The very notion in America of four years of a post-high school liberal arts education as a default experience for people between 18 and 21 is a post-World War II novelty. It is unclear that it has created a populace significantly better informed or intellectually curious. Consider our rampant voter apathy, the ever dismaying revelations of general ignorance as shown in the recent Pew Forum poll on knowledge about religion, and the fact that many younger people get most of their news from a satiric television show.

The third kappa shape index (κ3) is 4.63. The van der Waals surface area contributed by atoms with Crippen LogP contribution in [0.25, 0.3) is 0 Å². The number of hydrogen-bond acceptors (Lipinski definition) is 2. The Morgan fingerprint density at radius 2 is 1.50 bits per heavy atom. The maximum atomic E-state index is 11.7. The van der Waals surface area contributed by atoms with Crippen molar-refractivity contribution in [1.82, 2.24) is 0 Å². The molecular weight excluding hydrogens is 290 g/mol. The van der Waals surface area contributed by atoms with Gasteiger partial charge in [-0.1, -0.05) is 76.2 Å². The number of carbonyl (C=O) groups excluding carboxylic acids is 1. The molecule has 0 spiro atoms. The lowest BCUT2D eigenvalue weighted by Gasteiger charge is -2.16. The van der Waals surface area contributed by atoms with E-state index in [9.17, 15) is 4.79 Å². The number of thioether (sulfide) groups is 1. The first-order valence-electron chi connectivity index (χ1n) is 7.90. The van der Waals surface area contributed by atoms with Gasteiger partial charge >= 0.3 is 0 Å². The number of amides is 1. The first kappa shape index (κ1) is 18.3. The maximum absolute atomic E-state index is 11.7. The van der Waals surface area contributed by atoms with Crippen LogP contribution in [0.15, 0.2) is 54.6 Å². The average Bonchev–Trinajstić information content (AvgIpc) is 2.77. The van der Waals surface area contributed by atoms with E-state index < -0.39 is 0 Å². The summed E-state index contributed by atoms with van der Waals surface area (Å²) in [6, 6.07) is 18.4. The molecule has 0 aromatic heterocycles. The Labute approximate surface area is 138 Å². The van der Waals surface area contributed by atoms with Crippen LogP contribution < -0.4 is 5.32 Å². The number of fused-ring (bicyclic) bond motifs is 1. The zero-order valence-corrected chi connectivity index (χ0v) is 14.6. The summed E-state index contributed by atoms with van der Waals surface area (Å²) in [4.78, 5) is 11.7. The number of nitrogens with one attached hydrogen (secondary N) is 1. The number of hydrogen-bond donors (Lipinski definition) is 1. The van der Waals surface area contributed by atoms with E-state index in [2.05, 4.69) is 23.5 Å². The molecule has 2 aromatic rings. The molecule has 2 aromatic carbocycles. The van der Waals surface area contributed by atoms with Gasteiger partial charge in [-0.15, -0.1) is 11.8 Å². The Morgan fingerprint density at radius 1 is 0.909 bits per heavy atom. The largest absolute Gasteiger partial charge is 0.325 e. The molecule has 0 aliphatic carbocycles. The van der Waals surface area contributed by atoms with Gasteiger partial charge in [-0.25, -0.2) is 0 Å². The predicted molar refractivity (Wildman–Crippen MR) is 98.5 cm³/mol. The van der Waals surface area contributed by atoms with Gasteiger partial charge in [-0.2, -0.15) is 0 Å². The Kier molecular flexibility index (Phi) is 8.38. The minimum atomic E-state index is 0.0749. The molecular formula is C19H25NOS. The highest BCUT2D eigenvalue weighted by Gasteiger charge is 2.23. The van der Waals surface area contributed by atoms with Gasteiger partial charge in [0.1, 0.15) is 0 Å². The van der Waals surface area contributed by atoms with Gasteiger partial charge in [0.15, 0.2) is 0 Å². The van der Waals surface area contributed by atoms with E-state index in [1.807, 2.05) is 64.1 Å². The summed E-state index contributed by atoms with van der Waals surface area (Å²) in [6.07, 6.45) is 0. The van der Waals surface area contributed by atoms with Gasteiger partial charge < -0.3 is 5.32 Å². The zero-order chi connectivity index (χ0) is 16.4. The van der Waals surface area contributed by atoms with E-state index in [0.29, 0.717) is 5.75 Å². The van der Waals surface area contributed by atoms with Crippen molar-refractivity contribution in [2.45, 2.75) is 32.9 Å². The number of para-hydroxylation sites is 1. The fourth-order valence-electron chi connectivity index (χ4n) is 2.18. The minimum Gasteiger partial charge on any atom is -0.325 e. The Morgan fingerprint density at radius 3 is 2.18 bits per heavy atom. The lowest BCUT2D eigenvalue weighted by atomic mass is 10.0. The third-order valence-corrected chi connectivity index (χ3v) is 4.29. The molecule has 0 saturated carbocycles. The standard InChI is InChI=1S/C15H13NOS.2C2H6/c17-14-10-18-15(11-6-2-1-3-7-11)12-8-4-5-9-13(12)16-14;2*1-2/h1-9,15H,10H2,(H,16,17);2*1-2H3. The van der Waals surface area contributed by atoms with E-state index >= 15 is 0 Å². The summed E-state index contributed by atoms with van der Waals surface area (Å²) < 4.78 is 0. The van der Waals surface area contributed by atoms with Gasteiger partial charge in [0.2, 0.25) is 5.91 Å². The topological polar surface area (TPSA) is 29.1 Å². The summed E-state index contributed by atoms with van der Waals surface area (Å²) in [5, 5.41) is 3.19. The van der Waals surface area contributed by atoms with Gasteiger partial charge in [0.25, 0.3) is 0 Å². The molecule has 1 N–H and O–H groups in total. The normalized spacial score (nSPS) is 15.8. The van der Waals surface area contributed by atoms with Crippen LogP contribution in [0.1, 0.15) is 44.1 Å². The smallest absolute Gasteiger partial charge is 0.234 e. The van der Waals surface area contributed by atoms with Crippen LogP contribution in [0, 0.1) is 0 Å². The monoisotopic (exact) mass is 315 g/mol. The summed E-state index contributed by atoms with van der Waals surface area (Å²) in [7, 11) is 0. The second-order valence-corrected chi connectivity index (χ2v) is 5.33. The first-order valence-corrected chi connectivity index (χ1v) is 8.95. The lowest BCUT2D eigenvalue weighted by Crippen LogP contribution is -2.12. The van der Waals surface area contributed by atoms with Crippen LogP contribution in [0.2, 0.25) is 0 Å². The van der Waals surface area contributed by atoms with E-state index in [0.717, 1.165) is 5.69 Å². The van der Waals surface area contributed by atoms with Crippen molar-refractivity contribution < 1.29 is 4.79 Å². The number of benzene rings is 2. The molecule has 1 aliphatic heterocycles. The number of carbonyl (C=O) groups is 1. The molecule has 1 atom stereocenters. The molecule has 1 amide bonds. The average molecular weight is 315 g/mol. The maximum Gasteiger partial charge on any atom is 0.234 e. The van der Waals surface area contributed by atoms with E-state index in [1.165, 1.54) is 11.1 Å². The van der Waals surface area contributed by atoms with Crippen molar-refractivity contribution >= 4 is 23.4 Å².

Ideally, high school should be a more concentrated experience than it is now, possibly extending through a 13th grade. Its curriculum would inculcate a healthy volume of knowledge, reasoning skills, and aesthetic awareness. Schools like Bard College at Simon’s Rock, immersing students in college-level work after tenth instead of 12th grade, prove year after year that young people can thrive under such conditions (I was one of them). Or – remember the Civil War soldiers’ letters. It was typical then to leave school after eighth grade, and people then had the same mental equipment as we do.